DVD Release Date: January 7, 2014
Theatrical Release Date: August 28, 2013
Rating: Rated R for language and brief violence
Genre: Crime | Drama | Mystery
Run Time: 96 minutes
Director: John Crowley
Cast: Eric Bana, Rebecca Hall, Jim Broadbent, Ciarán Hinds
Closed Circuit opens with a bang—literally. As we watch via security cameras, a suicide bomber commits an act of terrorism in central London, resulting in chaos, carnage, and mass casualties. But that's not really the point of the movie; the issue is what comes afterwards. After the suspect is apprehended it's time for "the trial of the century" to begin. Justice is about to prevail. Or is it?
After his colleague's unfortunate demise, barrister Martin Rose (Eric Bana, Star Trek) is called upon to take up the case for the defense. He's okay with that, but not with another counselor on the case. It's not her skills that concern him; Claudia Simmons-Howe (Rebecca Hall, Please Give) is a perfectly competent professional. It's their shared history that might get in the way and not just because of any leftover feelings.
This is where things are apt to get fuzzy for U.S. audiences as some of the vagaries of the British judicial system may leave American viewers scratching their heads (or that could just be a knee-jerk reaction to the powdered wigs barristers wear in court). What it boils down to is the defendant has two defense attorneys: One (Martin) is his counsel in the public trial; the other (Claudia) is his counsel in "secret proceedings" where evidence is presented in private. And by private, they mean not even the defendant gets to see the evidence against him. The two counsels are not permitted to have any personal relationship (this is where their past is a problem), no contact, and are absolutely forbidden to collaborate.
You see where this is going?
There's nothing to make the audience gasp and exclaim "didn’t see that coming!" Closed Circuit is intelligent, but not quite smart enough to actually surprise anyone. It has one of those "ripped from the headlines" plots, but we've already seen this story in multiple variations. The banter is frequently clever, and delivered with charm, but those moments don't come often enough. It's appealing but nothing really stands out. It’s more Masterpiece Theater than major studio release (and many Masterpiece offerings would kick Closed Circuit's black-robed behind).
To be fair, while none of the revelations are earth-shattering—not, at least, to the average audience member—a generous person might say their inevitability works in the film's favor, a sort of subconscious foreshadowing. More cynical types will always be at least two steps ahead of the plot and leave for multiple popcorn runs in the sure knowledge that nothing unexpected will happen while they're in line at the concession stand. But don’t do that, because you might miss seeing the Attorney General (Jim Broadbent, Harry Potter and the Half-Blood Prince) communicate volumes while actual saying almost nothing. Or Ciarán Hinds (The Woman in Black) deliver a throwaway line with impeccable timing. Or Julia Stiles (Silver Linings Playbook)... actually, you could miss her brief performance. She only shows up to throw out a couple of dark hints; it hardly seems worth her while.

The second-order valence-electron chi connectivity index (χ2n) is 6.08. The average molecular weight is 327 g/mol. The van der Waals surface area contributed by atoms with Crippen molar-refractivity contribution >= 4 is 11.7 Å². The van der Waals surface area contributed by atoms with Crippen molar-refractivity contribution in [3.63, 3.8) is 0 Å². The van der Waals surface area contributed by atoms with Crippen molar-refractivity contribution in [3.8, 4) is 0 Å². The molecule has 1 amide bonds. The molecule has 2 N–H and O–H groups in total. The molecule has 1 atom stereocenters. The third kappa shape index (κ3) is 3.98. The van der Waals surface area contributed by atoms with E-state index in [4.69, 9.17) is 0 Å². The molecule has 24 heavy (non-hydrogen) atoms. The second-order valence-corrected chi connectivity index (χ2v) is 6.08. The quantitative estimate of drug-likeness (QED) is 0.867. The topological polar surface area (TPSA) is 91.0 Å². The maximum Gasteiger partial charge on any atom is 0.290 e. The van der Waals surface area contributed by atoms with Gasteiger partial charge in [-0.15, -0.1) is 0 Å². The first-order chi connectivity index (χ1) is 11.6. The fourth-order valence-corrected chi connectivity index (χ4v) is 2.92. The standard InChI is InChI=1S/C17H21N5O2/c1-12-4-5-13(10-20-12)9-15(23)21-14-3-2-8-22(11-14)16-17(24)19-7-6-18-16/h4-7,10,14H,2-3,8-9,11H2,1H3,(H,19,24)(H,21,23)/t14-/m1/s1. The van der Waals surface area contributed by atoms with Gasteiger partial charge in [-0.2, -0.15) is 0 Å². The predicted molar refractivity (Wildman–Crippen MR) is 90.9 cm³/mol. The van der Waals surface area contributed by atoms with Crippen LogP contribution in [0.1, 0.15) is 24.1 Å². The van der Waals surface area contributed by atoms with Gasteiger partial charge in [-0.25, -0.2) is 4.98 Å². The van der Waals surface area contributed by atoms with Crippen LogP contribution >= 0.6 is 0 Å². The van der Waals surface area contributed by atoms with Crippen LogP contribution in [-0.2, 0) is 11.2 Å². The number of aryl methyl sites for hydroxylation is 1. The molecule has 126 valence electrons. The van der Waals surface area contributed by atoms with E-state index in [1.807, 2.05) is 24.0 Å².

The plot may be old hat, but there’s plenty to look at in Closed Circuit, where a significant amount of the action is seen from the point of view of the surveillance cameras that give the film its name. The editing helps that conceit with sharp, rapid cuts from one storyline to another almost as if we're watching multiple stories play out at the same time. Bana said the film speaks to "...how much we're watched and how much information is being controlled, and to the reduced lack of privacy in society in general." This is especially true in London, one of the most monitored cities in the world. It's also one of the most iconic; the shiny beauty of the modern city contrasts nicely with the murky story of terrorism and corruption. It may not offer anything new, but at least Closed Circuit is a thinking person's alternative to fluff.
- Drugs/Alcohol: One character admits to a heroin addiction; a man admits to being a drug dealer. Some social drinking (beer and wine); a man is answers the question “are you drunk” with “not yet.” Brief smoking of cigarettes and cigars.
- Language/Profanity: The f-word makes several appearances, more often as an adjective than an exclamation. Basta** and pr**k also heard.
- Sex/Nudity: Married couple is shown in bed (sleeping) before he is dragged out wearing only pajama bottoms. There are multiple references to an extra-marital affair between two characters with a brief flashback to their time together, but nothing explicit beyond kissing. Reference made to “the queer guy.” Woman removes her blouse but is wearing a camisole underneath.
- Violent/Frightening/Intense: There’s not a lot of violence, but it does tend to be of the “made you jump” variety when it does appear. A car crash. Both a man and a woman are attacked; she fights off a man attempting to strangle her with a garrote, he hits a man over the head with a pipe. A man is murdered; we briefly see his body from a distance.
- Spiritual Themes: At a funeral for a suicide victim the vicar uses it to remind the mourners that “everyone needs God.” There’s a conversation-worthy subtext to the plot about what constitutes justice and how far an individual can or should go to see that justice is done.
Publication date: August 28, 2013